These days it’s easy for a game to have a zombie, sci-fi, or fantasy theme. While there is a bigger mix of of themes in the board game community, sometimes you are surprised by a game’s theme that you want to find out more about it. That’s what happened when I found out about Commissioned from Chara Games, so I asked Patrick Lysaght eight questions to find out more.
Who are you and what is your position?
My name is Patrick Lysaght. I am a Christian, husband, father, active-duty military officer and game designer. I am also the president of Chara Games. We are currently running a Kickstarter for our first game, Commissioned.
Did you ever think that you would become a game designer?
I grew up playing games, but never considered designing games. All that changed when I needed a game that could interest the different playing styles of my extended family. That was in 2012, and I have been designing ever since.
How did you come up with the idea of Commissioned?
My wife and I are Christians, and we wanted to do a game that merged our passions for board gaming with our faith. I had recently finished a course in church history, and wanted a fun way to share the tremendously important story of the early church that avoided the mind-numbingly boring church history lecture. Additionally, we had been exploring cooperative games like Pandemic and Robinson Crusoe. We realized that the cooperative game would be an excellent genre to tell the story we wanted to tell.
Was it always your intent to have a game with this type of setting?
Yes. We started off designing Commissioned around the idea of recreating the faith, fear, and wonder experienced by the early church. Also, we specifically wanted to make the game educational for Christians, challenging enough for non-Christians, and fun for everyone. This is why the game takes a predominantly historical viewpoint on the early church.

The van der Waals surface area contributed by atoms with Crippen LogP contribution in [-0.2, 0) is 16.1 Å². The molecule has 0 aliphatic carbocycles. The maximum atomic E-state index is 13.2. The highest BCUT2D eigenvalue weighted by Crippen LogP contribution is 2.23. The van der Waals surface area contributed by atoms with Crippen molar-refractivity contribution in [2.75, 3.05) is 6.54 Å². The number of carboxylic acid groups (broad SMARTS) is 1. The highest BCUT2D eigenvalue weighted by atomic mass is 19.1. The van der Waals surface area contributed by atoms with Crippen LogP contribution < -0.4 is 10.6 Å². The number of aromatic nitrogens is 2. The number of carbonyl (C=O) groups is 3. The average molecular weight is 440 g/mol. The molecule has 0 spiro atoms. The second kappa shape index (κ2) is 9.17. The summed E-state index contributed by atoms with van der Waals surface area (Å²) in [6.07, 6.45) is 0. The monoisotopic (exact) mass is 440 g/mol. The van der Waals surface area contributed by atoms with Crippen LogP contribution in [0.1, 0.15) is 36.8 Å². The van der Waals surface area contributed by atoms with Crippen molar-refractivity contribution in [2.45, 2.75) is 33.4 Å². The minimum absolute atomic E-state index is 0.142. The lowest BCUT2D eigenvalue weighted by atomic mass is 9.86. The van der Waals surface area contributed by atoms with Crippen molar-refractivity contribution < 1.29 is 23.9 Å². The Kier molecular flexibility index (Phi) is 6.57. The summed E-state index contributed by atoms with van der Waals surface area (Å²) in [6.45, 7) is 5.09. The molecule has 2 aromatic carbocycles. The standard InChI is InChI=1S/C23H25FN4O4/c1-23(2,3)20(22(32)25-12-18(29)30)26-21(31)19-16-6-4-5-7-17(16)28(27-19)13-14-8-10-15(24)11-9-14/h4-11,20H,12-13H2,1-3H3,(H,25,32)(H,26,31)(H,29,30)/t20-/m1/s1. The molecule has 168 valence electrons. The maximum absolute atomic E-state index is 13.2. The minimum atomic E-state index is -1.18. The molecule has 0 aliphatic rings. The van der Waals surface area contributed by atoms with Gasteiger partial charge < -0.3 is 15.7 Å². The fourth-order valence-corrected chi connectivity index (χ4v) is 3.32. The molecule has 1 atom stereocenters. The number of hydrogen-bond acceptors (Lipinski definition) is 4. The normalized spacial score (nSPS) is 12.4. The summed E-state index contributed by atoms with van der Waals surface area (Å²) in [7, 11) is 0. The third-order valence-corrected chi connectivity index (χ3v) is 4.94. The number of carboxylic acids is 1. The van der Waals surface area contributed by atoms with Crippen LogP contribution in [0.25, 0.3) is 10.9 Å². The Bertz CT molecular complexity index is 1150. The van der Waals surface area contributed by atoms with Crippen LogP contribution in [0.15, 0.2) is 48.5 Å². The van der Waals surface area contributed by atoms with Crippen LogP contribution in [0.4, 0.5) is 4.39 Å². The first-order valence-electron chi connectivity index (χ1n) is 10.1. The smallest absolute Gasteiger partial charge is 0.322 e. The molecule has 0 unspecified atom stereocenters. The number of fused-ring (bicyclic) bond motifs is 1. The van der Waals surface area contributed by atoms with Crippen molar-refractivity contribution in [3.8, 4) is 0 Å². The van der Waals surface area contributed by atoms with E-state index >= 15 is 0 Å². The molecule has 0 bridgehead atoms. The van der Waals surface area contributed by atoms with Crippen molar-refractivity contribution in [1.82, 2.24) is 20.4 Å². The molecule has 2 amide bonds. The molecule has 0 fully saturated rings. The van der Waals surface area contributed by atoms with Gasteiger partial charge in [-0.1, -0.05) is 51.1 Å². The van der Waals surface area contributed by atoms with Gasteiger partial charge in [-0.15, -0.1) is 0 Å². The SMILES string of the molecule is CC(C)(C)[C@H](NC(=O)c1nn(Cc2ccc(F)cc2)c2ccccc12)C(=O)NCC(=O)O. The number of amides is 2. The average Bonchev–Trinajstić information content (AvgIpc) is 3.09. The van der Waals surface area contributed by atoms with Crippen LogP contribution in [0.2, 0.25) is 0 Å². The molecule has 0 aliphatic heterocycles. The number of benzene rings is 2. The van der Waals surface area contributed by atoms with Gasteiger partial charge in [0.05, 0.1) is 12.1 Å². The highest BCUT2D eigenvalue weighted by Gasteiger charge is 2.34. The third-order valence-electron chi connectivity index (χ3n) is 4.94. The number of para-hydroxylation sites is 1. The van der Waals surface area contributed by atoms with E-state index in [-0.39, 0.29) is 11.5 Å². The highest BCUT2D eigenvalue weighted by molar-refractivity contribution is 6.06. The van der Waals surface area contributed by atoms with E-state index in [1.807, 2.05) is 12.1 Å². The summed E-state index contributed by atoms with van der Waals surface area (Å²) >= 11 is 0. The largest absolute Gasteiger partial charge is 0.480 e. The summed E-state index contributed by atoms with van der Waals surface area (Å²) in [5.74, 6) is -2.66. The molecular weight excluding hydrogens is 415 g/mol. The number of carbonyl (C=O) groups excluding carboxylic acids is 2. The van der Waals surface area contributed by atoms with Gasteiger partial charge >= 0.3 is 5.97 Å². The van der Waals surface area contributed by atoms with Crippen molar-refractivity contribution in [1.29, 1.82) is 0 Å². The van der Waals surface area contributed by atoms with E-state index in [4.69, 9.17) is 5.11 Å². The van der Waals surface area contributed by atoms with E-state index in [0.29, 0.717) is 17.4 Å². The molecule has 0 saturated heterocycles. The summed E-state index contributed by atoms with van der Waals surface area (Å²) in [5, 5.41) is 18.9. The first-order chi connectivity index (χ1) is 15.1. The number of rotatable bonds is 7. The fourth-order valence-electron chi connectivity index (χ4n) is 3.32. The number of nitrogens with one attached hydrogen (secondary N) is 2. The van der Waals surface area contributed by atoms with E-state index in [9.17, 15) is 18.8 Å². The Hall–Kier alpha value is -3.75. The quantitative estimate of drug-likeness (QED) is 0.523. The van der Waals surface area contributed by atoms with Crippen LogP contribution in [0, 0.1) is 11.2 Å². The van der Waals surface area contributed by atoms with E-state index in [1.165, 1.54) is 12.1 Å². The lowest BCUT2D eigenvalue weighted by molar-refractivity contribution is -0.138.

How do you keep the theme accurate without sacrificing gameplay?
We decided to recreate the player experience using historical events, but to allow those events to occur in ahistorical order. This allows the players to face historical problems without being held to a specific sequence. Ultimately, this makes player choice more meaningful. The early decisions players make shape the course of the game in a new and different way each time.
Do you find gamers more skeptical of Commissioned because of its theme?
Yes. Christian gamers are very skeptical due to the poor gameplay they have experienced in previous attempts at religious games. Non-Christian gamers are concerned about being judged by the game or the other players. We have worked very hard to use the theme as a strategic setting. The game lets the players explore the church’s challenge without dictating a specific worldview. Commissioned has been play-tested, and enjoyed, by gamers of all different faith backgrounds. We are very proud of how the gameplay stands up for itself!
Do you feel that cooperative games work better for this kind of setting, or do you think we might see competitive games set during this time?
I think there is definitely a space for competitive games in this era. The challenge will lie in executing each individual side from its own historical viewpoint. How did that side view itself? Can you communicate it during the gameplay?
Do you have some other game ideas that you’d like to work on after Commissioned is published?
We are working on a prototype social deduction game about life in the underground church. Initial playtests have been promising, but right now our focus is on Kickstarting, printing, and fulfilling Commissioned.
You still have about ten days to check out their Kickstarter. It is fully funded and has gotten some great reviews. If you want something different from the typical themes, I encourage you to check it out.